Petley-Jones & Co Law Corporation

Ralph Petley-Jones

Nanaimo Lawyer

Ralph Petley-Jones  B.Comm.  LLB
5732 Hammond Bay Road, Nanaimo
British Columbia, Canada V9T 5N2
250 758.7370
fax 250 758.8703
 

LET THY WILL BE DONE, NOT UNDONE!

Wills Variation

Your Will will not be done if you attempt to cut your spouse or children out of your Will. If you do not provide adequate provisions in your Will, your Will may be challenged. Division 6 of the Wills, Estates and Succession Act permits an action by a child or a spouse, which includes a common-law or same-sex spouse, against your estate.

History of Wills Variation in British Columbia

The Wills Variation Act was enacted in 1920 and designed to prevent a spouse, usually the man at that time, from disinheriting his wife. At the time it was not uncommon for totally inadequate provisions to be made for a wife in the hope that children would look after her. This was not always the case, and a great deal of injustice was done. Social programs were generally non-existent in those days.

The Modern Claim

Since the 1920s the courts have extended the circumstances in which the Act, now part of the Wills, Estates and Succession Act, may be invoked, and now even a self-supporting child who does not strictly require maintenance is deemed to have a moral claim against a sufficiently large estate. The obligation to a spouse or child is based on society's reasonable expectations of what a judicious person would do in the circumstances by reference to contemporary community standards. Because the moral claim will end up being interpreted by a judge, the issue of who has a moral claim and what the claim should be is subject to wide variation.

Often our clients are surprised to learn there are such provisions and they cannot get around the Act by giving a bequest of $1.00 or another token sum.

Disinheritance

An adult child may be disinherited if the reasons for doing so are valid and rational at the time of the testator's death. This validity has to be based on fact and has to be rational in the sense that there is a logical connection between the reasons and the act of disinheritance. We often tell our clients that they cannot disinherit due to suspicions of what their adult children are up to. Possible drug use or claims of immorality are unlikely to be provable as fact in a court of law. Obviously, if the child is in jail for fraud or drug trafficking, the situation is clear.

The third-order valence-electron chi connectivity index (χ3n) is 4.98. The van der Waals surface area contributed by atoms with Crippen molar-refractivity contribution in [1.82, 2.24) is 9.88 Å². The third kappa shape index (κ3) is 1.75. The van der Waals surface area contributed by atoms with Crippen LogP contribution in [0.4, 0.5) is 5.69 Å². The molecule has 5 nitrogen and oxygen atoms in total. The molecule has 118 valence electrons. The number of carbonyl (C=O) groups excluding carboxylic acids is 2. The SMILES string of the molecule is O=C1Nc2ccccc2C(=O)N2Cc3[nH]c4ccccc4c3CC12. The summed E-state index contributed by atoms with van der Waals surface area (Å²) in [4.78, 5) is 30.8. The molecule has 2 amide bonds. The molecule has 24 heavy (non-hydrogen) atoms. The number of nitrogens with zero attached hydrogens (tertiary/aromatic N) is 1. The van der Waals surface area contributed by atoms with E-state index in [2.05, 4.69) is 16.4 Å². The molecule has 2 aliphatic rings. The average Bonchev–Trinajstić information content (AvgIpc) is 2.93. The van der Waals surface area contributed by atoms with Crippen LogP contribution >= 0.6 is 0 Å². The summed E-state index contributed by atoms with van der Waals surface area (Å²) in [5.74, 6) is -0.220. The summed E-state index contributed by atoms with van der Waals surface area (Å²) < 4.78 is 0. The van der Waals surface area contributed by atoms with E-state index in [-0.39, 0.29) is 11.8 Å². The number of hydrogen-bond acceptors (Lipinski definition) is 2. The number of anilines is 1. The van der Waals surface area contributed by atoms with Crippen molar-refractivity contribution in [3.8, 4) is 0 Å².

So, the facts have to provide a rational reason for disinheritance. Often we find that an adult child is disinherited due to a difference of opinion with the deceased on subject matters that are objectively unimportant, such as a difference in political beliefs. Such differences are often transitory and we have heard of cases where the person making the Will has made up with the child but, unfortunately, failed to make a new Will.

In considering what is fair, a court will consider the size of the estate, the legal obligations of the person making the Will, and what the spouse or child would have received in the absence of a Will. Being fair is not necessarily being equal, and the courts will respect an honest attempt by a testator to treat his or her spouse and children fairly. A disabled child might receive more than an equal share with other children

Where there is disinheritance with no rational reason, a court will likely order a "variance" and will also likely order that all the claimant's costs be paid out of the estate. Sixty percent of these cases are successful. Poor planning will result in unnecessarily large legal bills and family conflict, and the" black sheep" will probably get his or her bequest in the end.

Avoidance

Ways to avoid the provisions are:

  1. give assets away while you are alive, making sure that the intention of the gift is clearly expressed,
  2. create joint bank accounts, joint tenancies on houses, and Trusts, as long as it is clear that a beneficial transfer is made of the property (such transfers, however, usually have tax and other negative legal ramifications that must be considered),
  3. buy insurance products with named beneficiaries, and
  4. talk to a lawyer about a "reasonable" bequest under your particular circumstances, as well as your other options.

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